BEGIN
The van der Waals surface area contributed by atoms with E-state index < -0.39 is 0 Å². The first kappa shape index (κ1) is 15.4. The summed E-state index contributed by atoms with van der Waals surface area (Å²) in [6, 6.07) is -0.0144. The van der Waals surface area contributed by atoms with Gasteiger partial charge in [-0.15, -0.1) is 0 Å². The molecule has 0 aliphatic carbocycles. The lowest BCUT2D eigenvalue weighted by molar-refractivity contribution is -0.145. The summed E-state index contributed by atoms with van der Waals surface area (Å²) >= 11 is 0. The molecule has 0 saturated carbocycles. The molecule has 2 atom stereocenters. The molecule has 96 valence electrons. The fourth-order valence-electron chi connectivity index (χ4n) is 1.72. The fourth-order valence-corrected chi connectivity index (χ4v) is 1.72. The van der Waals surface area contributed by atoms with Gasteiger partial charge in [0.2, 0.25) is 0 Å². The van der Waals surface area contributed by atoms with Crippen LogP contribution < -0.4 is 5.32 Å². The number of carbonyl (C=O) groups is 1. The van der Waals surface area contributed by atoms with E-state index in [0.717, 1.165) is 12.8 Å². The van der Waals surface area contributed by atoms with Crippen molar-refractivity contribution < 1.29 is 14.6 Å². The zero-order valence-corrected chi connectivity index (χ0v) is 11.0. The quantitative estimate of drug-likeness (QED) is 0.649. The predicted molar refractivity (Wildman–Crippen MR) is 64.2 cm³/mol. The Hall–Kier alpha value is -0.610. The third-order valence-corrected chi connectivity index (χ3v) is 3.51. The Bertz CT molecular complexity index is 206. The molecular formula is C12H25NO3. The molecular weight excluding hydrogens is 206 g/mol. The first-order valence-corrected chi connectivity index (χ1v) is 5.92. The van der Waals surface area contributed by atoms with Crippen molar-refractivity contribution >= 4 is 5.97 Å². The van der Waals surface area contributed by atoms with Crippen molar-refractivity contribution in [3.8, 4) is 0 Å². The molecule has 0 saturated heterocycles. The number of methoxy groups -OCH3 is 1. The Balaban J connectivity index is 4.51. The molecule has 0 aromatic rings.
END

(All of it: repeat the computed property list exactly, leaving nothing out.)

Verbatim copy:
The van der Waals surface area contributed by atoms with E-state index < -0.39 is 0 Å². The first kappa shape index (κ1) is 15.4. The summed E-state index contributed by atoms with van der Waals surface area (Å²) in [6, 6.07) is -0.0144. The van der Waals surface area contributed by atoms with Gasteiger partial charge in [-0.15, -0.1) is 0 Å². The molecule has 0 aliphatic carbocycles. The lowest BCUT2D eigenvalue weighted by molar-refractivity contribution is -0.145. The summed E-state index contributed by atoms with van der Waals surface area (Å²) >= 11 is 0. The molecule has 0 saturated carbocycles. The molecule has 2 atom stereocenters. The molecule has 96 valence electrons. The fourth-order valence-electron chi connectivity index (χ4n) is 1.72. The fourth-order valence-corrected chi connectivity index (χ4v) is 1.72. The van der Waals surface area contributed by atoms with Gasteiger partial charge in [0.2, 0.25) is 0 Å². The van der Waals surface area contributed by atoms with Crippen LogP contribution < -0.4 is 5.32 Å². The number of carbonyl (C=O) groups is 1. The van der Waals surface area contributed by atoms with E-state index in [0.717, 1.165) is 12.8 Å². The van der Waals surface area contributed by atoms with Crippen molar-refractivity contribution < 1.29 is 14.6 Å². The zero-order valence-corrected chi connectivity index (χ0v) is 11.0. The quantitative estimate of drug-likeness (QED) is 0.649. The predicted molar refractivity (Wildman–Crippen MR) is 64.2 cm³/mol. The Hall–Kier alpha value is -0.610. The third-order valence-corrected chi connectivity index (χ3v) is 3.51. The Bertz CT molecular complexity index is 206. The molecular formula is C12H25NO3. The molecular weight excluding hydrogens is 206 g/mol. The first-order valence-corrected chi connectivity index (χ1v) is 5.92. The van der Waals surface area contributed by atoms with Crippen molar-refractivity contribution >= 4 is 5.97 Å². The van der Waals surface area contributed by atoms with Crippen molar-refractivity contribution in [3.8, 4) is 0 Å². The molecule has 0 saturated heterocycles. The number of methoxy groups -OCH3 is 1. The Balaban J connectivity index is 4.51. The molecule has 0 aromatic rings.